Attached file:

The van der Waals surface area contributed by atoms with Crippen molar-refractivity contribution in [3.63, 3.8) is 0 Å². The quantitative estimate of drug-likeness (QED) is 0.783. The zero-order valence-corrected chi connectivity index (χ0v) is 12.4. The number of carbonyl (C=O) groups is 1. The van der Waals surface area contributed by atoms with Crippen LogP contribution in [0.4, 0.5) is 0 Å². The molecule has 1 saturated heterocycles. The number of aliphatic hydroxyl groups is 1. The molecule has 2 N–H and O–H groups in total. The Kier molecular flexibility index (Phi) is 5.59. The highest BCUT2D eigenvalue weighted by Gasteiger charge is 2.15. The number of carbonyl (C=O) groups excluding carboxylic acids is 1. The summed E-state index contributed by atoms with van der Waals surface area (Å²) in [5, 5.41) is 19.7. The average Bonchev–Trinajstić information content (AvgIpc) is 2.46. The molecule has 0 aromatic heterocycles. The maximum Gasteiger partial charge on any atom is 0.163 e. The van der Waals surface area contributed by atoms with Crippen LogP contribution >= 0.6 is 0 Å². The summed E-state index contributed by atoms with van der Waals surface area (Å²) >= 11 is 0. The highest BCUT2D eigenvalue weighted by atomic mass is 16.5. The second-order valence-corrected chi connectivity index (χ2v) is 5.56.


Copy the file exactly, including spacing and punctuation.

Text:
The van der Waals surface area contributed by atoms with Crippen molar-refractivity contribution in [3.63, 3.8) is 0 Å². The quantitative estimate of drug-likeness (QED) is 0.783. The zero-order valence-corrected chi connectivity index (χ0v) is 12.4. The number of carbonyl (C=O) groups is 1. The van der Waals surface area contributed by atoms with Crippen LogP contribution in [0.4, 0.5) is 0 Å². The molecule has 1 saturated heterocycles. The number of aliphatic hydroxyl groups is 1. The molecule has 2 N–H and O–H groups in total. The Kier molecular flexibility index (Phi) is 5.59. The highest BCUT2D eigenvalue weighted by Gasteiger charge is 2.15. The number of carbonyl (C=O) groups excluding carboxylic acids is 1. The summed E-state index contributed by atoms with van der Waals surface area (Å²) in [5, 5.41) is 19.7. The average Bonchev–Trinajstić information content (AvgIpc) is 2.46. The molecule has 0 aromatic heterocycles. The maximum Gasteiger partial charge on any atom is 0.163 e. The van der Waals surface area contributed by atoms with Crippen LogP contribution >= 0.6 is 0 Å². The summed E-state index contributed by atoms with van der Waals surface area (Å²) >= 11 is 0. The highest BCUT2D eigenvalue weighted by atomic mass is 16.5. The second-order valence-corrected chi connectivity index (χ2v) is 5.56.